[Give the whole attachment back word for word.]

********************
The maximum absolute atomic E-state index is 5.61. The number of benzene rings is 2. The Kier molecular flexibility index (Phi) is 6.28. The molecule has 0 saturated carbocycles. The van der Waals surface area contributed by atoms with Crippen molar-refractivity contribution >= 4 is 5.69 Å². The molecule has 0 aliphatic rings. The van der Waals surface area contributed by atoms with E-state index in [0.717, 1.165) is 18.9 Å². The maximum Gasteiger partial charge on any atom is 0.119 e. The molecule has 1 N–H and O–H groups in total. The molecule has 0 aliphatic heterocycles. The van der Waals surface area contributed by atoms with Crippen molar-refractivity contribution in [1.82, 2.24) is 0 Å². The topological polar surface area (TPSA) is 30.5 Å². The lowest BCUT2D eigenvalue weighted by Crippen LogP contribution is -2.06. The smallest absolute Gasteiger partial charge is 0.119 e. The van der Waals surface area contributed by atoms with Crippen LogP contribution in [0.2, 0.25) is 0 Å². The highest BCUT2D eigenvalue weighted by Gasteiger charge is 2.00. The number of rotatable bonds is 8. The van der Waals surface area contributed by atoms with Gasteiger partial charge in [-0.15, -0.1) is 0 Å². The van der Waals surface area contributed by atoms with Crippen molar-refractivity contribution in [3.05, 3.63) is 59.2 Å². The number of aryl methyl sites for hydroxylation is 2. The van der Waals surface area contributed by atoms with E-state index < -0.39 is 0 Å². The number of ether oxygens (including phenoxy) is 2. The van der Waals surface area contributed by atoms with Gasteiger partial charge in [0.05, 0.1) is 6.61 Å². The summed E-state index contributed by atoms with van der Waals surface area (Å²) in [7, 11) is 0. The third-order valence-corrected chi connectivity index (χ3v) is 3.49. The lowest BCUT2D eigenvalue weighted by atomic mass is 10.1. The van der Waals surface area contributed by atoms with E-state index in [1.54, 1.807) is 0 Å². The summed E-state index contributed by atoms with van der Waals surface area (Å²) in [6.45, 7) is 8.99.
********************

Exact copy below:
The maximum absolute atomic E-state index is 5.61. The number of benzene rings is 2. The Kier molecular flexibility index (Phi) is 6.28. The molecule has 0 saturated carbocycles. The van der Waals surface area contributed by atoms with Crippen molar-refractivity contribution >= 4 is 5.69 Å². The molecule has 0 aliphatic rings. The van der Waals surface area contributed by atoms with E-state index in [0.717, 1.165) is 18.9 Å². The maximum Gasteiger partial charge on any atom is 0.119 e. The molecule has 1 N–H and O–H groups in total. The molecule has 0 aliphatic heterocycles. The van der Waals surface area contributed by atoms with Crippen molar-refractivity contribution in [1.82, 2.24) is 0 Å². The topological polar surface area (TPSA) is 30.5 Å². The lowest BCUT2D eigenvalue weighted by Crippen LogP contribution is -2.06. The smallest absolute Gasteiger partial charge is 0.119 e. The van der Waals surface area contributed by atoms with Crippen LogP contribution in [0.2, 0.25) is 0 Å². The highest BCUT2D eigenvalue weighted by Gasteiger charge is 2.00. The number of rotatable bonds is 8. The van der Waals surface area contributed by atoms with Gasteiger partial charge in [-0.15, -0.1) is 0 Å². The van der Waals surface area contributed by atoms with Crippen molar-refractivity contribution in [3.05, 3.63) is 59.2 Å². The number of aryl methyl sites for hydroxylation is 2. The van der Waals surface area contributed by atoms with E-state index < -0.39 is 0 Å². The number of ether oxygens (including phenoxy) is 2. The van der Waals surface area contributed by atoms with Gasteiger partial charge in [0.05, 0.1) is 6.61 Å². The summed E-state index contributed by atoms with van der Waals surface area (Å²) in [7, 11) is 0. The third-order valence-corrected chi connectivity index (χ3v) is 3.49. The lowest BCUT2D eigenvalue weighted by atomic mass is 10.1. The van der Waals surface area contributed by atoms with E-state index in [1.54, 1.807) is 0 Å². The summed E-state index contributed by atoms with van der Waals surface area (Å²) in [6.45, 7) is 8.99.